International financial operations had important influence on exchange rates when movements of foreign capital and speculative dealings in foreign exchange are not controlled. The influence of short-term factors is much-less in present-day conditions.

Financial operations include, among other transactions, short period movement of funds between two or more countries. If rates of interest are higher at one centre than at another, the tendency would be for banks and other institutions at the place where the rates are low to use some of the funds for investment in bills the other centre. In rates of interest in a country rise due to a rise in the central bank or some other reasons, there is a flow of short-term funds to the country and the demand for its currency and the exchange value of the currency rises in the exchange markets of other countries. The reverse happens if there is a fall in interest rates. Funds are also exported for short-term investment in other countries when the exchange value of the currency is expected to fall. This is purely a speculative operation.

Stock exchange transactions do play an important part in influencing exchange rates when imports and exports of capital are permitted. Residents of country sometimes buy a foreign currency in order to purchase securities on the stock exchanges of that country. These purchases may be for genuine investment or may be for speculative purposes. This is likely to happen when industrial prospects in the country of investment are bright and the prices of securities are expected to rise. In the event of poor economic and industrial outlook investments in that country are repatriated and the demand for its currency falls.

Another financial factor is movement of funds from one centre to another by banks. Banks maintain balances at different centres and the volume of maintaining the balances at a centre depends on the economic and industrial state of the country. When the outlook in this regard is bright, remittances to the country increases and the banks acquires larger balances in that country. To pay for the foreign currency with increased demand, the value the currency changes the event of a poor outlook, banks shift their holdings to centres where the outlook is favourable and in such circumstances the exchange value of the currency depreciates.

In recent years movement of funds from one country to another has been taking place on government account due to external assistance, aid and line of credits. Untied States particularly has been giving large financial assistance to other courtiers. This has increased the supply of funds in the aid-receiving countries.

An exchange rate is sometimes affected by the disbursements and repatriation between countries for their debt settlements. When the economic outlook for a country has a stronger position in relation to others, and foreigners who have to make remittances to the country do so before the value of the currency rises higher. The demand for the currency rises further and its exchange value becomes more country is poor, the currency shows a downward trend in exchange markets. There is a tendency for the residents of the country to transfer their funds abroad and for foreigners to withdraw their funds. The currency, therefore, weakens further.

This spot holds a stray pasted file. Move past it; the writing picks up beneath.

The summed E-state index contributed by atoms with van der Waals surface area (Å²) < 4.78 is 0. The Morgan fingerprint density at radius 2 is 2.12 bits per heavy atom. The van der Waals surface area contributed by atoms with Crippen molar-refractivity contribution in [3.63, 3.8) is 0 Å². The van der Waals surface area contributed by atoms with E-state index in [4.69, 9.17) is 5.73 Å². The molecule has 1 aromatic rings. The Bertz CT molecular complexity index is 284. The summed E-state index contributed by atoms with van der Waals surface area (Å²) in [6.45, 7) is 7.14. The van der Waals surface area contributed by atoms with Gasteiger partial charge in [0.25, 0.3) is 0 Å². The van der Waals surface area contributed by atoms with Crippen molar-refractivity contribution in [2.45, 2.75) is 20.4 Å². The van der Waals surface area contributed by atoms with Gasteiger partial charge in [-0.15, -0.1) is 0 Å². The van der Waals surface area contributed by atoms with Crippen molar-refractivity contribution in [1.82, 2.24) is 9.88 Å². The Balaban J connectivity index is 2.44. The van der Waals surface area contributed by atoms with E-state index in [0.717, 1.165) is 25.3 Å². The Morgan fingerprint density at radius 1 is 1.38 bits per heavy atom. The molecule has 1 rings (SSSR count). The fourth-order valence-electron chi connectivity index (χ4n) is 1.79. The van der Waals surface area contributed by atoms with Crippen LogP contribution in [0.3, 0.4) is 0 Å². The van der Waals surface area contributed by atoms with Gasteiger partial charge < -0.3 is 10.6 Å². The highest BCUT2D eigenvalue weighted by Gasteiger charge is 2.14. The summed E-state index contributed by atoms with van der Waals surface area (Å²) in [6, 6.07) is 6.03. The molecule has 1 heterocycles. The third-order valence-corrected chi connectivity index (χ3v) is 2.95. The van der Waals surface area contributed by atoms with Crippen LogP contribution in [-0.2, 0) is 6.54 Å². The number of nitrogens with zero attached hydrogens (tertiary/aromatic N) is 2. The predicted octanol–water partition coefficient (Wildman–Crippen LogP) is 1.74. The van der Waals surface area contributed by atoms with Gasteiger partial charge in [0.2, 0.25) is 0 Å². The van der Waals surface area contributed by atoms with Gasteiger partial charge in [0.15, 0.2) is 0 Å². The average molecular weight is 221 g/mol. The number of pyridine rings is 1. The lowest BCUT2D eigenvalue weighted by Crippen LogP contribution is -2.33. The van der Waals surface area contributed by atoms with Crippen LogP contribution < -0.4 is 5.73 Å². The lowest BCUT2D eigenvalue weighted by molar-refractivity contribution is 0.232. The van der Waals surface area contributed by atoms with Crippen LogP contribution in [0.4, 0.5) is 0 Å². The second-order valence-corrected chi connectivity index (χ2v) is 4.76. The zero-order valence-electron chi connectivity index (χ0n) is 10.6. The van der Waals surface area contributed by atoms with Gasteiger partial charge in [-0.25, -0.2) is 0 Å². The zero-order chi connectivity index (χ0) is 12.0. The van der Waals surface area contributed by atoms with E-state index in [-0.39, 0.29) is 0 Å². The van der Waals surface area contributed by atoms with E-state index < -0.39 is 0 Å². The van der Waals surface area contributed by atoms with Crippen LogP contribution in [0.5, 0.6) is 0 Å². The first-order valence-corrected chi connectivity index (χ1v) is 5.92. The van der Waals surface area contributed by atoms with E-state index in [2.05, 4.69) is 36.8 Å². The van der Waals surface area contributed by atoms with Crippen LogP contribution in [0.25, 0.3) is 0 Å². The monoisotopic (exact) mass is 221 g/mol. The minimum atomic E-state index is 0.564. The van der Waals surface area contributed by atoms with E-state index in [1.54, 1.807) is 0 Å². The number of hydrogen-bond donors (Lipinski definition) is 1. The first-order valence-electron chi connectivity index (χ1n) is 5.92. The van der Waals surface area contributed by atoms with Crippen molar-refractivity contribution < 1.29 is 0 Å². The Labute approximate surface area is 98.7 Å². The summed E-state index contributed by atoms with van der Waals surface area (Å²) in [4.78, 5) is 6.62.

Financial, operations also arise form what are known as “Arbitrage Operations”. Arbitrage means the simultaneous buying and selling of any commodity at two or more centers, used by a discrepancy in the price differentiation at different places. Arbitrage in stocks or money or exchange on a international scale has an important influence n exchange rates. For example, taking price and exchange rates into account, an international operator may find that the price of a particular security which is bought on stock exchange at two centers in different countries differs. He, therefore, enters in a purchase deal at the center where the price is low and simultaneously enters into a sale deal at the one where the price is high. This necessitates remittance from the latter center to the former, causing the exchange rate to change in favor of the former and against the latter.

4.2LONG TERM FACTORS

(a)Currency and Credit Conditions

Any economic condition which causes the internal purchasing power of a currency to rise or fall eventually affects its exchange value. Such effects are frequently aggravated by the speculators in the exchange markets. Sometimes these operations curtail or diminish the effects of the economic factors.

An expansion of currency circulation in a country raises the level of internal prices, or in other words,